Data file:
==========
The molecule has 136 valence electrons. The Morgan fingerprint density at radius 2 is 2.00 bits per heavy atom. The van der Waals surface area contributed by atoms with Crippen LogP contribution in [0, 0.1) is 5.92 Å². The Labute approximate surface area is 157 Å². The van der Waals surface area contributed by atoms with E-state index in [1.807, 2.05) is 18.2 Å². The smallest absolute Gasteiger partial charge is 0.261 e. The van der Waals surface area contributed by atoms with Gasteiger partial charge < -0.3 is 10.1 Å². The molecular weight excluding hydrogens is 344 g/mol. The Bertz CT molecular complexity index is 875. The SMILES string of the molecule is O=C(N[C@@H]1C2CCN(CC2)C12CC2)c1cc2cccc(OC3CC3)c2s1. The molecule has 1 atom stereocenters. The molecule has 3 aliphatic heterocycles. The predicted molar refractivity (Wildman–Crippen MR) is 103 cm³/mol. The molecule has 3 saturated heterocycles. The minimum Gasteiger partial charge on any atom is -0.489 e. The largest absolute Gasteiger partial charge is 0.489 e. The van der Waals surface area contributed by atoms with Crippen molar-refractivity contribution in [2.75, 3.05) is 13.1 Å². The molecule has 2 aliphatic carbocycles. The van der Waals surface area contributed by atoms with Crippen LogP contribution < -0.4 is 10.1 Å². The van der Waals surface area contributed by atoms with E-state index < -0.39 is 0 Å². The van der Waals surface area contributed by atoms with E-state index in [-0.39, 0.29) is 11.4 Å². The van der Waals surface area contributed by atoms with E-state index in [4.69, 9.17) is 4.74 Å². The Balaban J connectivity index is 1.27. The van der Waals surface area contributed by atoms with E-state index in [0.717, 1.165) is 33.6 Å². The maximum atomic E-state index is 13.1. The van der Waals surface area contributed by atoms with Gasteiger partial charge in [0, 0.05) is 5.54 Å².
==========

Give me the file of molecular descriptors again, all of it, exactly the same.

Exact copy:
The molecule has 136 valence electrons. The Morgan fingerprint density at radius 2 is 2.00 bits per heavy atom. The van der Waals surface area contributed by atoms with Crippen LogP contribution in [0, 0.1) is 5.92 Å². The Labute approximate surface area is 157 Å². The van der Waals surface area contributed by atoms with E-state index in [1.807, 2.05) is 18.2 Å². The smallest absolute Gasteiger partial charge is 0.261 e. The van der Waals surface area contributed by atoms with Gasteiger partial charge < -0.3 is 10.1 Å². The molecular weight excluding hydrogens is 344 g/mol. The Bertz CT molecular complexity index is 875. The SMILES string of the molecule is O=C(N[C@@H]1C2CCN(CC2)C12CC2)c1cc2cccc(OC3CC3)c2s1. The molecule has 1 atom stereocenters. The molecule has 3 aliphatic heterocycles. The predicted molar refractivity (Wildman–Crippen MR) is 103 cm³/mol. The molecule has 3 saturated heterocycles. The minimum Gasteiger partial charge on any atom is -0.489 e. The largest absolute Gasteiger partial charge is 0.489 e. The van der Waals surface area contributed by atoms with Crippen molar-refractivity contribution in [2.75, 3.05) is 13.1 Å². The molecule has 2 aliphatic carbocycles. The van der Waals surface area contributed by atoms with Crippen LogP contribution < -0.4 is 10.1 Å². The van der Waals surface area contributed by atoms with E-state index < -0.39 is 0 Å². The van der Waals surface area contributed by atoms with E-state index in [-0.39, 0.29) is 11.4 Å². The van der Waals surface area contributed by atoms with E-state index in [4.69, 9.17) is 4.74 Å². The Balaban J connectivity index is 1.27. The van der Waals surface area contributed by atoms with E-state index in [0.717, 1.165) is 33.6 Å². The maximum atomic E-state index is 13.1. The van der Waals surface area contributed by atoms with Gasteiger partial charge in [0, 0.05) is 5.54 Å².